So, it’s something I don’t really do that often, but this time I’m going to be reviewing an expansion pack. Granted, in the process I’ll also be giving my thoughts related to the main game a bit, but I’ll try to keep it focused on the things that are new and different from the original release of Civilization V. Which is, in itself, a pretty good (though not the best) iteration of one of the greatest game series ever made. So how does it improve upon Civ 5? Does it improve at all? Well…
What is it?: Gods and Kings, as stated above, is the first expansion to Civilization V. In reality, it adds in a whole bunch of stuff that was missing in the base game, things that were present in Civ 4 and that a whole bunch of people missed. I’d like to think that the Civ 5 team had this big list of complaints from the players and went through and systematically tried to address each one of them.
Did it succeed?: Yes. And yes. And a million times yes.
In what regard? What were the ‘missing features’ that were added in, anyway?: Religion and espionage. Religion in Civ 4 wasn’t implemented the greatest way, and it was a pretty divisive feature, so much so that it was just left out of Civ 5 originally. Espionage was one of the most strategic features in Civ 4, and was probably dropped originally in an attempt to simplify things. Having both of these features in is a very good thing. Espionage is quite a bit like it was in Civ 4: you can get advance warnings that people are about to screw you over, you can steal their technologies, and you can use your spies as counterintelligence agents in your own city. Additionally, you can use your spies in city-states to rig elections in your favor to gain influence there, or plot a coup in order to wrest control of them from other sovereign nations. All in all, this feature was the least changed when it was re-implemented. It just fills in something that was really missing in the base game.
And religion? How’s that?: Different. In Civ 4, you changed religions the same way you changed government styles, so it was really just an extension of that. In Civ 5, government styles don’t exist, and the ‘policy’ system is a bit more freeform than the government system in Civ 4 was, so the need to do something different with religion also existed. So they let you create your own.
Wait, what?: Yep, there aren’t pre-defined religions. Sure, when you first found an actual religion, you get a list of symbols that correspond to the major world religions, and the default names of them, but you can change those. And the religions don’t give any set bonuses; rather, you pick them from a list. It’s basically the Subway of religions. You get to build your own, so you can have it your way, every time. Similarly, your prophets aren’t named, but this was probably done in a desire to not offend anyone. Which is fine by me, really.
So what else is different? Anything?: A few things. There are a whole bunch of tweaks behind the scenes, that are the culmination of what would have been a whole lot of patching. Civ 5, when it was released, was a buggy mess, and while a whole lot of that was fixed with post-release patching, the expansion just makes things a whole lot cleaner. There are fewer crashes with maps that are too big, the game just feels like it runs smoother. The AI got what feels like a serious intelligence boost: no longer will they just sit around and let you do whatever. The AI, especially with certain nations, is a whole lot more aggressive. But at the same time, grudges, which used to last millennia, now are forgotten after a sufficient amount of time has passed for a country to logically forget that you placed a village too near their explorers. Finally, there are new technologies, new units, and new civilizations (FINALLY SOME GODDAMN CELTS). Oh, and there’s a steampunk scenario.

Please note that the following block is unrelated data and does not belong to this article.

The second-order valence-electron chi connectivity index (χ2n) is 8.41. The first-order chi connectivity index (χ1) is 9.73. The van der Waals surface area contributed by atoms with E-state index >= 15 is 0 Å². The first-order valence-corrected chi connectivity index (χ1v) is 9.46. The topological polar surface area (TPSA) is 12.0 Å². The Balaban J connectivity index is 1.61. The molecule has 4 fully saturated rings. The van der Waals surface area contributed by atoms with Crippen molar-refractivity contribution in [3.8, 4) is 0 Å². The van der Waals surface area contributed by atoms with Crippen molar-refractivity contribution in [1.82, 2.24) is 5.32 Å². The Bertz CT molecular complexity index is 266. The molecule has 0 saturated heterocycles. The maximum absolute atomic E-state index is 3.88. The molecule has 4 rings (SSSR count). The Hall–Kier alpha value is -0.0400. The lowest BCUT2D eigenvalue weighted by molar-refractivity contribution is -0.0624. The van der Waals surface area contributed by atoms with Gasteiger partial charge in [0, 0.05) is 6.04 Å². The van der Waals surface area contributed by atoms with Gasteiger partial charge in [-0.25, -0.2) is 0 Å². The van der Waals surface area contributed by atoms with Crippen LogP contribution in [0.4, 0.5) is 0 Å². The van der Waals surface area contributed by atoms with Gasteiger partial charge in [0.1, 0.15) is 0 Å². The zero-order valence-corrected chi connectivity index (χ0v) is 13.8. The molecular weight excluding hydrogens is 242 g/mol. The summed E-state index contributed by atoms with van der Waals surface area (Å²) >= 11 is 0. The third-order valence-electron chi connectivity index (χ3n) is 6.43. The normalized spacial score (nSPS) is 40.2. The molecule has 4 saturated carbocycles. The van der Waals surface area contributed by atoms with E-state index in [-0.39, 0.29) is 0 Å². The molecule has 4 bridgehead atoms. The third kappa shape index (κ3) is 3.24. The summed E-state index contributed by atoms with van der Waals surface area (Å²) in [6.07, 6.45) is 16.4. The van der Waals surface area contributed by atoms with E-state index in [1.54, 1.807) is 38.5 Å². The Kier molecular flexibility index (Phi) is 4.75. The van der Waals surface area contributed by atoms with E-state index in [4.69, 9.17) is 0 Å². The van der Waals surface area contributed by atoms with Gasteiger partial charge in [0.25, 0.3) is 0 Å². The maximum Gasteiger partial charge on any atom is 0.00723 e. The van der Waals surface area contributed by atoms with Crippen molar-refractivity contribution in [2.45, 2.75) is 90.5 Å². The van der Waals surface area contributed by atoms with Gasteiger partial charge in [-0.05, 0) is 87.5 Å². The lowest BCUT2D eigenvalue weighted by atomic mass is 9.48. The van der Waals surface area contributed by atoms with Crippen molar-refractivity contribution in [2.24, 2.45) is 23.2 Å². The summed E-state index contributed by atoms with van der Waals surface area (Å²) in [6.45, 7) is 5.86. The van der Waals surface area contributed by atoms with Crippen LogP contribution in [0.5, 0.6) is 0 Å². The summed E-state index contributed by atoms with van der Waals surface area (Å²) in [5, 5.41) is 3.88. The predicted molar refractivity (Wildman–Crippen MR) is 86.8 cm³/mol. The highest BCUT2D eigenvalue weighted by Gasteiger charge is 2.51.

STEAMPUNK ALL THE THINGS?: Yeah, I’m not a fan of most steampunk either, but this is actually pretty well done. It completely converts the technology tree and victory conditions. I can honestly say I’m glad it’s there. Plus, airships.
It’s a PC game, how was the install process?: I got it on Steam, so the install process was nonexistent. Steam really streamlines any installation, so I really just had to wait for it to finish downloading. One thing I will say for the Steam version is that it now has Steam Workshop, the mod repository that Skyrim’s been using. It’s amazing. If you get any version of this game that is not on Steam, you’re really doing yourself a disservice.
Anything else that caught your attention?: Absolutely. I would be remiss if I did not mention that the vocals in the introduction themes are performed by none other than the wonderfully talented veteran Overclocked Remix’er, Jillian Aversa. Since this is a game review post and not a music post, telling all the reasons /why/ this is amazing is sort of out of the scope of what I’m writing here, so instead I’ll just direct you here.
So would you recommend it?: If you like Civ 5, yes. If you like Civ 4 but are on the fence about Civ 5, definitely. If you don’t like Civ at all? Then this won’t really change your mind about it, since it’s an expansion, and also WHAT IS WRONG WITH YOU IF YOU DON’T LIKE CIV? ….That is all.
[This review is reposted with my permission at Attack Initiative.]